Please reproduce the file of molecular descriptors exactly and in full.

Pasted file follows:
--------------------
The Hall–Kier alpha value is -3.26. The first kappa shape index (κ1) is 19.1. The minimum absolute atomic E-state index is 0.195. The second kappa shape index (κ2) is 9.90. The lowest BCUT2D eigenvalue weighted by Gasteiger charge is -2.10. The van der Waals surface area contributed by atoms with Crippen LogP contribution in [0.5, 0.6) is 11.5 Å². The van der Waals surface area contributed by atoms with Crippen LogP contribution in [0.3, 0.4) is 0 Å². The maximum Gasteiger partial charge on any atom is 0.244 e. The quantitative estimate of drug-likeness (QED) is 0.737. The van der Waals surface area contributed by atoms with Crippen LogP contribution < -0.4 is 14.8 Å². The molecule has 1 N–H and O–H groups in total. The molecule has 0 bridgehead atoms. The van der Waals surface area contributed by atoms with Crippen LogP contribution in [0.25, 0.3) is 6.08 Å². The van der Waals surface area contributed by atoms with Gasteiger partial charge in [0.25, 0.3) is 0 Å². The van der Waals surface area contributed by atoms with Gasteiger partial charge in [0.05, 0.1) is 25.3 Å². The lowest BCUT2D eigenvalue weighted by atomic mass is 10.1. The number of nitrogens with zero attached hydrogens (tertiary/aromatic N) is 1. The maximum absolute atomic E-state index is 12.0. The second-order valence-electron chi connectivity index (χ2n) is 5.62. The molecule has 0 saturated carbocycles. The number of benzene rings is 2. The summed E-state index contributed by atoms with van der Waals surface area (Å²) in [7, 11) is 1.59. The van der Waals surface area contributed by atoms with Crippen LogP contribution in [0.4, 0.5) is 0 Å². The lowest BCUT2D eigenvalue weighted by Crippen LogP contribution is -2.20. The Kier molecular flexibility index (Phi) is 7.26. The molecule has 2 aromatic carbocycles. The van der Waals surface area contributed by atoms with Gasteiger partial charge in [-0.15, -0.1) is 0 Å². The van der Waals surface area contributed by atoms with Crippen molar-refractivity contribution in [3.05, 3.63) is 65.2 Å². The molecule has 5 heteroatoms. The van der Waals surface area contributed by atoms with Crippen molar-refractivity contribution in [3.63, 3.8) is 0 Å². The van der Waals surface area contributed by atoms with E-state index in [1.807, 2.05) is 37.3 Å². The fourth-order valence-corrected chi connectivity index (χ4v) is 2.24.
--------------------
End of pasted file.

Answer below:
The Hall–Kier alpha value is -3.26. The first kappa shape index (κ1) is 19.1. The minimum absolute atomic E-state index is 0.195. The second kappa shape index (κ2) is 9.90. The lowest BCUT2D eigenvalue weighted by Gasteiger charge is -2.10. The van der Waals surface area contributed by atoms with Crippen LogP contribution in [0.5, 0.6) is 11.5 Å². The van der Waals surface area contributed by atoms with Crippen LogP contribution in [0.3, 0.4) is 0 Å². The maximum Gasteiger partial charge on any atom is 0.244 e. The quantitative estimate of drug-likeness (QED) is 0.737. The van der Waals surface area contributed by atoms with Crippen LogP contribution < -0.4 is 14.8 Å². The molecule has 1 N–H and O–H groups in total. The molecule has 0 bridgehead atoms. The van der Waals surface area contributed by atoms with Crippen LogP contribution in [0.25, 0.3) is 6.08 Å². The van der Waals surface area contributed by atoms with Gasteiger partial charge in [0.25, 0.3) is 0 Å². The van der Waals surface area contributed by atoms with Gasteiger partial charge in [0.05, 0.1) is 25.3 Å². The lowest BCUT2D eigenvalue weighted by atomic mass is 10.1. The number of nitrogens with zero attached hydrogens (tertiary/aromatic N) is 1. The maximum absolute atomic E-state index is 12.0. The second-order valence-electron chi connectivity index (χ2n) is 5.62. The molecule has 0 saturated carbocycles. The number of benzene rings is 2. The summed E-state index contributed by atoms with van der Waals surface area (Å²) in [7, 11) is 1.59. The van der Waals surface area contributed by atoms with Crippen LogP contribution in [0.4, 0.5) is 0 Å². The lowest BCUT2D eigenvalue weighted by Crippen LogP contribution is -2.20. The Kier molecular flexibility index (Phi) is 7.26. The molecule has 2 aromatic carbocycles. The van der Waals surface area contributed by atoms with Gasteiger partial charge in [-0.15, -0.1) is 0 Å². The van der Waals surface area contributed by atoms with Crippen molar-refractivity contribution in [3.05, 3.63) is 65.2 Å². The molecule has 5 heteroatoms. The van der Waals surface area contributed by atoms with Crippen molar-refractivity contribution in [3.63, 3.8) is 0 Å². The van der Waals surface area contributed by atoms with E-state index in [1.807, 2.05) is 37.3 Å². The fourth-order valence-corrected chi connectivity index (χ4v) is 2.24.